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Alexa Internet

Alexa Internet, Inc. is an American web traffic analysis company based in San Francisco. It is a wholly owned subsidiary of Amazon. Alexa was founded as an independent company in 1996 and acquired by Amazon in 1999 for $250M in stock, its toolbar collects data on Internet browsing behavior and transmits them to the Alexa website, where they are stored and analyzed. This is the basis including its Alexa Rank. According to its website, Alexa provides web traffic data, global rankings, other information on 30 million websites; as of 2018, its website is visited by over 3 million people every month. Alexa Internet was founded in April 1996 by Bruce Gilliat; the company's name was chosen in homage to the Library of Alexandria of Ptolemaic Egypt, drawing a parallel between the largest repository of knowledge in the ancient world and the potential of the Internet to become a similar store of knowledge. Alexa offered a toolbar that gave Internet users suggestions on where to go next, based on the traffic patterns of its user community.

The company offered context for each site visited: to whom it was registered, how many pages it had, how many other sites pointed to it, how it was updated. Alexa's operations grew to include archiving of web pages as they are "crawled" and examined by an automated computer program; this database served as the basis for the creation of the Internet Archive accessible through the Wayback Machine. In 1998, the company donated a copy of the archive, two terabytes in size, to the Library of Congress. Alexa continues to supply the Internet Archive with Web crawls. In 1999, as the company moved away from its original vision of providing an "intelligent" search engine, Alexa was acquired by Amazon.com for US$250 million in Amazon stock. Alexa began a partnership with Google in early 2002, with the web directory DMOZ in January 2003. In December 2005, Alexa opened its extensive search index and Web-crawling facilities to third-party programs through a comprehensive set of Web services and APIs; these could be used, for instance, to construct vertical search engines that could run on Alexa's servers or elsewhere.

In May 2006, Google was replaced with Windows Live Search as a provider of search results. In December 2006, Amazon released Alexa Image Search. Built in-house, it was the first major application built on the company's Web platform. In May 2007, Alexa changed their API to limit comparisons to three websites, reduce the size of embedded graphs in Flash, add mandatory embedded BritePic advertisements. In April 2007, the company filed a lawsuit, Alexa v. Hornbaker, to stop trademark infringement by the Statsaholic service. In the lawsuit, Alexa alleged that Ron Hornbaker was stealing traffic graphs for profit, that the primary purpose of his site was to display graphs that were generated by Alexa's servers. Hornbaker removed the term "Alexa" from his service name on March 19, 2007. On November 27, 2008, Amazon announced that Alexa Web Search was no longer accepting new customers, that the service would be deprecated or discontinued for existing customers on January 26, 2009. Thereafter, Alexa became a purely analytics-focused company.

On March 31, 2009, Alexa revealed a major website redesign. The redesigned site provided new web traffic metrics—including average page views per individual user, bounce rate, user time on website. In the following weeks, Alexa added more features, including visitor demographics and web search traffic statistics. Alexa introduced these new features to compete with other web analytics services. A key metric published from Alexa Internet analytics is the Alexa Traffic Rank simply known as Alexa Rank, it is referred to as Global Rank by Alexa Internet and is designed to be an estimate of a website's popularity. As of May 2018, Alexa Internet's tooltip for Global Rank says the rank is calculated from a combination of daily visitors and page views on a website over a 3-month period; the Alexa Traffic Rank can be used to monitor the popularity trend of a website and to compare the popularity of different websites. Alexa used to rank sites based on tracking a sample set of Internet traffic—users of its toolbar for the Internet Explorer and Google Chrome web browsers.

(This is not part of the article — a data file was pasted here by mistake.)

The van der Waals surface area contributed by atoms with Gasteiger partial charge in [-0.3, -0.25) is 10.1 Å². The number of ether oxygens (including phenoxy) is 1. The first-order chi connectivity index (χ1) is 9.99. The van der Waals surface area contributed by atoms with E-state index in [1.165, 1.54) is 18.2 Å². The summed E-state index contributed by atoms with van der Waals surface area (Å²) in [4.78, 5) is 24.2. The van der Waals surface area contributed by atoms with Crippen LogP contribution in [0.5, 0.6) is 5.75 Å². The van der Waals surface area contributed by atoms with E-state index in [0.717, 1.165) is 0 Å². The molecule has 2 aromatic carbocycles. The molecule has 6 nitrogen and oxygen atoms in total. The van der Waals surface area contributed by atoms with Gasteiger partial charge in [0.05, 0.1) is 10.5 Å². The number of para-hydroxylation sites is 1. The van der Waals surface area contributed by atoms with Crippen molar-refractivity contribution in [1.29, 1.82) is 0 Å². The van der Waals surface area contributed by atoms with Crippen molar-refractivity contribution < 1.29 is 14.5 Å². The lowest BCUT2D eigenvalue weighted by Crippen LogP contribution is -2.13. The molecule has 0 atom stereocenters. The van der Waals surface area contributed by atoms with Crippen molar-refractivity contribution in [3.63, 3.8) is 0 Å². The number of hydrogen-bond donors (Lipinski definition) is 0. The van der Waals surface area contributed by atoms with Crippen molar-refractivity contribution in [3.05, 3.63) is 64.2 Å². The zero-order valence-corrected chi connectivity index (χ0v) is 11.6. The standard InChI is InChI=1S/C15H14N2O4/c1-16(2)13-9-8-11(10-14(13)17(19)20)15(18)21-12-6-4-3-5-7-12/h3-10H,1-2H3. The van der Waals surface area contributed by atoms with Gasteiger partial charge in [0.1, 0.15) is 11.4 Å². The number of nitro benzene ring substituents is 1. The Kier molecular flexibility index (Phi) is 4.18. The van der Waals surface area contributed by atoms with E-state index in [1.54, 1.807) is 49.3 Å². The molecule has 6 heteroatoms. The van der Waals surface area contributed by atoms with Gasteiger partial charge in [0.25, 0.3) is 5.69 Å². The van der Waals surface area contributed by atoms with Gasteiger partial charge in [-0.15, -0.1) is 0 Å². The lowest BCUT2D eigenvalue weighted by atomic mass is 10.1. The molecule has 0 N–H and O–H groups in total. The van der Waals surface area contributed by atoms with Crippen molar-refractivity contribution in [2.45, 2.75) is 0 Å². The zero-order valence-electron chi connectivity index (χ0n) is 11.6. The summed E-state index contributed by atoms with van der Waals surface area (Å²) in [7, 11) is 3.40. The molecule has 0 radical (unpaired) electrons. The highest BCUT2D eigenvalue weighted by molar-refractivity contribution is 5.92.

The Alexa Toolbar includes a popup blocker, a search box, links to Amazon.com and the Alexa homepage, the Alexa ranking of the website that the user is visiting. It allows the user to rate the website and view links to external, relevant websites. In early 2005, Alexa stated that there had been 10 million downloads of the toolbar, though the company did not provide statistics about active usage. Web pages were only ranked amongst users who had the Alexa Toolbar installed, could be biased if a specific audience subgroup was reluctant to take part in the rankings; this caused some controversies over how representative Alexa's user base was of typical Internet behavior for less-visited sites. In 2007, Michael Arrington provided examples of Alexa rankings known to contradict data from the comScore web analytics service, including ranking YouTube ahead of Google; until 2007, a third-party-supplied plugin for the Firefox browser served as the only option for Firefox users after Amazon abandoned its A9 toolbar.

On July 16, 2007, Alexa released. On 16 April 2008, many users reported drastic shifts in their Alexa rankings. Alexa confirmed this in the day with an announcement that they had released an updated ranking system, claiming that they would now take into account more sources of data "beyond Alexa Toolbar user

Maung Aye